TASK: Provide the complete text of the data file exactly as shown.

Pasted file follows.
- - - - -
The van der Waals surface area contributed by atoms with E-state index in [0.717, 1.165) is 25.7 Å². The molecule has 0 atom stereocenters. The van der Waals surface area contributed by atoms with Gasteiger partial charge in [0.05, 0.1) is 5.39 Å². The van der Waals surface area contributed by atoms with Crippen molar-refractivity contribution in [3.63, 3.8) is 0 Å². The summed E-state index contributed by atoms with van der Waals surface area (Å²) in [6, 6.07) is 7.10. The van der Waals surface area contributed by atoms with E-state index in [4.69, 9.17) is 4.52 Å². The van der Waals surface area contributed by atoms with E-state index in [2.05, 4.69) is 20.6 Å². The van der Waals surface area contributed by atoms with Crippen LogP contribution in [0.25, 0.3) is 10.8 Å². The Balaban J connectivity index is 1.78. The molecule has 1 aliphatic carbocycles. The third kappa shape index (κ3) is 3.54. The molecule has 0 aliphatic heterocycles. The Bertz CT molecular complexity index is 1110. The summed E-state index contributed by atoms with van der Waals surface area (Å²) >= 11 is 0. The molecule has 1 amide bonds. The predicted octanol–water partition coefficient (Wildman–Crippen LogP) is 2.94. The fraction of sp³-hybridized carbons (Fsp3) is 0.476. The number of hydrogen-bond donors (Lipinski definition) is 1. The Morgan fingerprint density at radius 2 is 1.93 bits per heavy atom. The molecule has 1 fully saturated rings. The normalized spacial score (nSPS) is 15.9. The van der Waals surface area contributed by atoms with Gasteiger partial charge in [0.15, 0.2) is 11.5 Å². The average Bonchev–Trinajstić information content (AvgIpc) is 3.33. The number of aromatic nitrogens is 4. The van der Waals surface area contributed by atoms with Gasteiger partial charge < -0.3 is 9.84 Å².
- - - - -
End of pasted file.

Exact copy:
The van der Waals surface area contributed by atoms with E-state index in [0.717, 1.165) is 25.7 Å². The molecule has 0 atom stereocenters. The van der Waals surface area contributed by atoms with Gasteiger partial charge in [0.05, 0.1) is 5.39 Å². The van der Waals surface area contributed by atoms with Crippen molar-refractivity contribution in [3.63, 3.8) is 0 Å². The summed E-state index contributed by atoms with van der Waals surface area (Å²) in [6, 6.07) is 7.10. The van der Waals surface area contributed by atoms with E-state index in [4.69, 9.17) is 4.52 Å². The van der Waals surface area contributed by atoms with E-state index in [2.05, 4.69) is 20.6 Å². The van der Waals surface area contributed by atoms with Crippen LogP contribution in [0.25, 0.3) is 10.8 Å². The Balaban J connectivity index is 1.78. The molecule has 1 aliphatic carbocycles. The third kappa shape index (κ3) is 3.54. The molecule has 0 aliphatic heterocycles. The Bertz CT molecular complexity index is 1110. The summed E-state index contributed by atoms with van der Waals surface area (Å²) >= 11 is 0. The molecule has 1 amide bonds. The predicted octanol–water partition coefficient (Wildman–Crippen LogP) is 2.94. The fraction of sp³-hybridized carbons (Fsp3) is 0.476. The number of hydrogen-bond donors (Lipinski definition) is 1. The Morgan fingerprint density at radius 2 is 1.93 bits per heavy atom. The molecule has 1 fully saturated rings. The normalized spacial score (nSPS) is 15.9. The van der Waals surface area contributed by atoms with Gasteiger partial charge in [0.15, 0.2) is 11.5 Å². The average Bonchev–Trinajstić information content (AvgIpc) is 3.33. The number of aromatic nitrogens is 4. The van der Waals surface area contributed by atoms with Gasteiger partial charge < -0.3 is 9.84 Å².